You can plant cucumber seedlings in the in-ground bed of your heated greenhouse from the beginning of April. In greenhouses without heating, it is better to wait until the end of April. The seedlings are planted deep and lightly pressed to create additional side roots. In the case of grafted cucumbers, however, the grafting site must be above the ground. Ideally, cucumber seedlings should only have two, gherkins two to three well-developed leaves. Large preserving jars or glass covers, which are placed over the young plants in the open air, provide the necessary warmth during the growth phase. When planting out, be careful not to damage the roots. The planting distance in the greenhouse is 51.18 to 66.92 inches between the rows and about 15.74 inches in the row. A distance of 39.37 x 15.74 inches is ideal for free-range cucumbers.
Crop Rotation and Mixed Cultivation
Cucumbers should only be grown on the same area again after four years. Good preceding crops are cereals, legumes, and celery. Moreover quick growing crops such as lettuce, rocket leaves and radishes, to make optimal use of the cultivation area. After harvesting these vegetables, the warmth-loving cucumbers usually take up the space for themselves.
Cucumbers are strong uptakers and their water requirements are also quite high. It is especially important to water the plant regularly during fruit formation and when it is dry. It is best to water them with lukewarm water in the morning. In this way you also avoid the formation of bitter fruits. A mulch layer made of straw keeps the soil loose and keeps the fruit clean in case of field cucumbers. Rotten cow dung (about five liters per square meter) and mature compost work well as the base fertilization for bed preparation. In addition, during the main harvest season you can occasionally fertilize with horn meal or organic liquid fertilizer such as comfrey slurry. When growing cucumbers in the greenhouse, a thin layer of mulch made from grass clippings promotes growth.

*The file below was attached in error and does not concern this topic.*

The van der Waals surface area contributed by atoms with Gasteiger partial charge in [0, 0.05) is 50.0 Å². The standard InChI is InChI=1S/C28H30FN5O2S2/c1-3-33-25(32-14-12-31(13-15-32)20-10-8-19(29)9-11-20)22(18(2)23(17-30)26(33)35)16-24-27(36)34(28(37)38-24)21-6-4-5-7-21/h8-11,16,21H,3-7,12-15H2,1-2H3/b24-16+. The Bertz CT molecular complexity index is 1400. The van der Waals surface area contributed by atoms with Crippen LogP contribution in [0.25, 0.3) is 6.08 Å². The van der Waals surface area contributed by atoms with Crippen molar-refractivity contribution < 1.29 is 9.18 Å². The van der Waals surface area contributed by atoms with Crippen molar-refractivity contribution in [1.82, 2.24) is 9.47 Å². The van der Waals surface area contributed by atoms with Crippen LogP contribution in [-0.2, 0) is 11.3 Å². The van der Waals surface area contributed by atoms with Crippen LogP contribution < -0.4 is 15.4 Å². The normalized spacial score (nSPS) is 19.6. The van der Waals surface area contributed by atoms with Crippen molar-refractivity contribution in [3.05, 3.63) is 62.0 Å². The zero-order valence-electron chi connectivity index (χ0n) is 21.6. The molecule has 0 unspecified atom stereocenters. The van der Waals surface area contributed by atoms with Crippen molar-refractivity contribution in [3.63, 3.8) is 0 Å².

In general, all cucumbers can be directed upwards. More importantly, however, snake cucumbers in the greenhouse are usually drawn on cords that hang from a tightly stretched wire. For this purpose, the new shoot is wrapped around the cord twice a week as its length increases. To avoid early fruit growth in young seedlings so as not to weaken them, it is common to cut all side shoots up to a height of about 31.49 inches after the first leaf attachment. In the course of cultivation, the main shoot of the plant should also be cut so that it does not become too long. In the case of field cucumbers, the main shoot is usually cut off after the fifth or sixth leaf in order to stimulate the formation of side shoots. You can do without the pruning of the field cucumbers as well as the occasionally recommended pulling out of flower buds.
In contrast to the snake cucumbers, you can grow field cucumbers on the ground or on a trellis. A 6.56 feet high wire mesh, a comparable trellis or sturdy wooden posts are suitable for this.
As a free natural fertilizer, using diluted nettle manure with water in a ratio of 1:10 has proven to be effective. Alternatively, the plants can also be supplied with a commercially available organic vegetable fertilizer from the beginning of June.
Cucumbers bring their first fruits just eight to nine weeks after sowing. The more often you pick, the richer the cucumber plants will set new fruits. Up to three harvests per week are necessary for snake cucumbers, gherkins ripen almost daily. The freshly harvested fruits will keep for a good week in the refrigerator's vegetable compartment. They should be eaten while they are still solid. The water-rich fruits are not suitable for freezing. Instead, you can pickle cucumbers perfectly. You can also preserve field cucumbers well by pickling them.